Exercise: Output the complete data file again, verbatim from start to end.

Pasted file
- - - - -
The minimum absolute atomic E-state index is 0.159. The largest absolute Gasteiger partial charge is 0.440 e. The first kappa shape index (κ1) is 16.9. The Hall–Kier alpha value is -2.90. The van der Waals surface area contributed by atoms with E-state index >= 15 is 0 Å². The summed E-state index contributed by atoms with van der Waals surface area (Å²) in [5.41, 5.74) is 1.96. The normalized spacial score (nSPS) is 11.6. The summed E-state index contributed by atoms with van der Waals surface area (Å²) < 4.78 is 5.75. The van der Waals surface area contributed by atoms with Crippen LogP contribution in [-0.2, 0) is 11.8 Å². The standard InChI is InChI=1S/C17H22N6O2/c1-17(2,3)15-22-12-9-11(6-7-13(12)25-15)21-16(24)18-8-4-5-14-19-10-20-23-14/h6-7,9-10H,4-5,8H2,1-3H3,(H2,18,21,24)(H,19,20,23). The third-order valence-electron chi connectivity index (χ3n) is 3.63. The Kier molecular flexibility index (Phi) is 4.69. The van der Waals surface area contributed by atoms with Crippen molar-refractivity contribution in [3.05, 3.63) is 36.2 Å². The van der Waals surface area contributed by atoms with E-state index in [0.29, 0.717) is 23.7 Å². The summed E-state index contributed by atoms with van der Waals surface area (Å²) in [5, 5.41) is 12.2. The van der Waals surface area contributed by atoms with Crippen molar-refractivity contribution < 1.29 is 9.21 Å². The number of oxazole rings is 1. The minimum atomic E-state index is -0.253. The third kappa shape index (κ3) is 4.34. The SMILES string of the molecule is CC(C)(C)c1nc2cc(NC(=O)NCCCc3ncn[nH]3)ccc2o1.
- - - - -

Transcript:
The minimum absolute atomic E-state index is 0.159. The largest absolute Gasteiger partial charge is 0.440 e. The first kappa shape index (κ1) is 16.9. The Hall–Kier alpha value is -2.90. The van der Waals surface area contributed by atoms with E-state index >= 15 is 0 Å². The summed E-state index contributed by atoms with van der Waals surface area (Å²) in [5.41, 5.74) is 1.96. The normalized spacial score (nSPS) is 11.6. The summed E-state index contributed by atoms with van der Waals surface area (Å²) < 4.78 is 5.75. The van der Waals surface area contributed by atoms with Crippen LogP contribution in [-0.2, 0) is 11.8 Å². The standard InChI is InChI=1S/C17H22N6O2/c1-17(2,3)15-22-12-9-11(6-7-13(12)25-15)21-16(24)18-8-4-5-14-19-10-20-23-14/h6-7,9-10H,4-5,8H2,1-3H3,(H2,18,21,24)(H,19,20,23). The third-order valence-electron chi connectivity index (χ3n) is 3.63. The Kier molecular flexibility index (Phi) is 4.69. The van der Waals surface area contributed by atoms with Crippen molar-refractivity contribution in [3.05, 3.63) is 36.2 Å². The van der Waals surface area contributed by atoms with E-state index in [0.29, 0.717) is 23.7 Å². The summed E-state index contributed by atoms with van der Waals surface area (Å²) in [5, 5.41) is 12.2. The van der Waals surface area contributed by atoms with Crippen molar-refractivity contribution < 1.29 is 9.21 Å². The number of oxazole rings is 1. The minimum atomic E-state index is -0.253. The third kappa shape index (κ3) is 4.34. The SMILES string of the molecule is CC(C)(C)c1nc2cc(NC(=O)NCCCc3ncn[nH]3)ccc2o1.